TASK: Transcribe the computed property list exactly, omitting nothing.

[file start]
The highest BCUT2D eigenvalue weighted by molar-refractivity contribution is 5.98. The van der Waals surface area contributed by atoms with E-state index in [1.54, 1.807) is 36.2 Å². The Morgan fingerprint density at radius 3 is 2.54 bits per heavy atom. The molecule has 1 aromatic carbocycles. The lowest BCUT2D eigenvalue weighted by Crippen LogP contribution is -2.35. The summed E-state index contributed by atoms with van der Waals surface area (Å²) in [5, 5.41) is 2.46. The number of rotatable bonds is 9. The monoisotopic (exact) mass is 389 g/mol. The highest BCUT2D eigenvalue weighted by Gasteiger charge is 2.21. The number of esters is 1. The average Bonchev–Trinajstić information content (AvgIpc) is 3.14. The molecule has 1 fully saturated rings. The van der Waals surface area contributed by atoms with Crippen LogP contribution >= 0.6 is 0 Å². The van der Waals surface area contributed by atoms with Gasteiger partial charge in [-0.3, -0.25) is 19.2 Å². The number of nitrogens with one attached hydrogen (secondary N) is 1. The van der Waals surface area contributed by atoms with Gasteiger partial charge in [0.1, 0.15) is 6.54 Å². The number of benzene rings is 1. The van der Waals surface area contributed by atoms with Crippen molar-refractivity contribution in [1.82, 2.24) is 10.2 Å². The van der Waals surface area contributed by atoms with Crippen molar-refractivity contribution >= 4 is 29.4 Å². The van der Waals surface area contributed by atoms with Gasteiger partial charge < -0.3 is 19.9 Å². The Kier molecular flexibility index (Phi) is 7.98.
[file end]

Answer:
The highest BCUT2D eigenvalue weighted by molar-refractivity contribution is 5.98. The van der Waals surface area contributed by atoms with E-state index in [1.54, 1.807) is 36.2 Å². The Morgan fingerprint density at radius 3 is 2.54 bits per heavy atom. The molecule has 1 aromatic carbocycles. The lowest BCUT2D eigenvalue weighted by Crippen LogP contribution is -2.35. The summed E-state index contributed by atoms with van der Waals surface area (Å²) in [5, 5.41) is 2.46. The number of rotatable bonds is 9. The monoisotopic (exact) mass is 389 g/mol. The highest BCUT2D eigenvalue weighted by Gasteiger charge is 2.21. The number of esters is 1. The average Bonchev–Trinajstić information content (AvgIpc) is 3.14. The molecule has 1 fully saturated rings. The van der Waals surface area contributed by atoms with Crippen LogP contribution >= 0.6 is 0 Å². The van der Waals surface area contributed by atoms with Gasteiger partial charge in [-0.3, -0.25) is 19.2 Å². The number of nitrogens with one attached hydrogen (secondary N) is 1. The van der Waals surface area contributed by atoms with Gasteiger partial charge in [0.1, 0.15) is 6.54 Å². The number of benzene rings is 1. The van der Waals surface area contributed by atoms with Crippen molar-refractivity contribution in [1.82, 2.24) is 10.2 Å². The van der Waals surface area contributed by atoms with Crippen molar-refractivity contribution >= 4 is 29.4 Å². The van der Waals surface area contributed by atoms with Gasteiger partial charge < -0.3 is 19.9 Å². The Kier molecular flexibility index (Phi) is 7.98.